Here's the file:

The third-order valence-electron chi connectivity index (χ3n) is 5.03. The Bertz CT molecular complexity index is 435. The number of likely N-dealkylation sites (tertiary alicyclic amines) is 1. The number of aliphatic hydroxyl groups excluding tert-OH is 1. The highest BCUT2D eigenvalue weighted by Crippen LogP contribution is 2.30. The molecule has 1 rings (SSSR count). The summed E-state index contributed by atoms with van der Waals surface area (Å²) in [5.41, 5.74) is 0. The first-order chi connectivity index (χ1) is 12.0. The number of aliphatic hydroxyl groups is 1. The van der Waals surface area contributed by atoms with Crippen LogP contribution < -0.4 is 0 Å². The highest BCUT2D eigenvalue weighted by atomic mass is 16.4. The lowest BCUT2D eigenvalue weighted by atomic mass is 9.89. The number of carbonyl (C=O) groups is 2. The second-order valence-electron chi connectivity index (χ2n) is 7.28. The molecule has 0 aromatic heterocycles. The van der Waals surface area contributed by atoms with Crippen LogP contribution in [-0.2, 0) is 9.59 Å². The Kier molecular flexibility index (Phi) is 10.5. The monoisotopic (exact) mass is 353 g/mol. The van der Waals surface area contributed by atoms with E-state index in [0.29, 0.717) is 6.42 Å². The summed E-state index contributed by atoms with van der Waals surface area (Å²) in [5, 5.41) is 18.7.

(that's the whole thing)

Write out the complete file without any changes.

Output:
The third-order valence-electron chi connectivity index (χ3n) is 5.03. The Bertz CT molecular complexity index is 435. The number of likely N-dealkylation sites (tertiary alicyclic amines) is 1. The number of aliphatic hydroxyl groups excluding tert-OH is 1. The highest BCUT2D eigenvalue weighted by Crippen LogP contribution is 2.30. The molecule has 1 rings (SSSR count). The summed E-state index contributed by atoms with van der Waals surface area (Å²) in [5.41, 5.74) is 0. The first-order chi connectivity index (χ1) is 12.0. The number of aliphatic hydroxyl groups is 1. The van der Waals surface area contributed by atoms with Crippen LogP contribution < -0.4 is 0 Å². The highest BCUT2D eigenvalue weighted by atomic mass is 16.4. The lowest BCUT2D eigenvalue weighted by atomic mass is 9.89. The number of carbonyl (C=O) groups is 2. The second-order valence-electron chi connectivity index (χ2n) is 7.28. The molecule has 0 aromatic heterocycles. The van der Waals surface area contributed by atoms with Crippen LogP contribution in [-0.2, 0) is 9.59 Å². The Kier molecular flexibility index (Phi) is 10.5. The monoisotopic (exact) mass is 353 g/mol. The van der Waals surface area contributed by atoms with E-state index in [0.29, 0.717) is 6.42 Å². The summed E-state index contributed by atoms with van der Waals surface area (Å²) in [5, 5.41) is 18.7.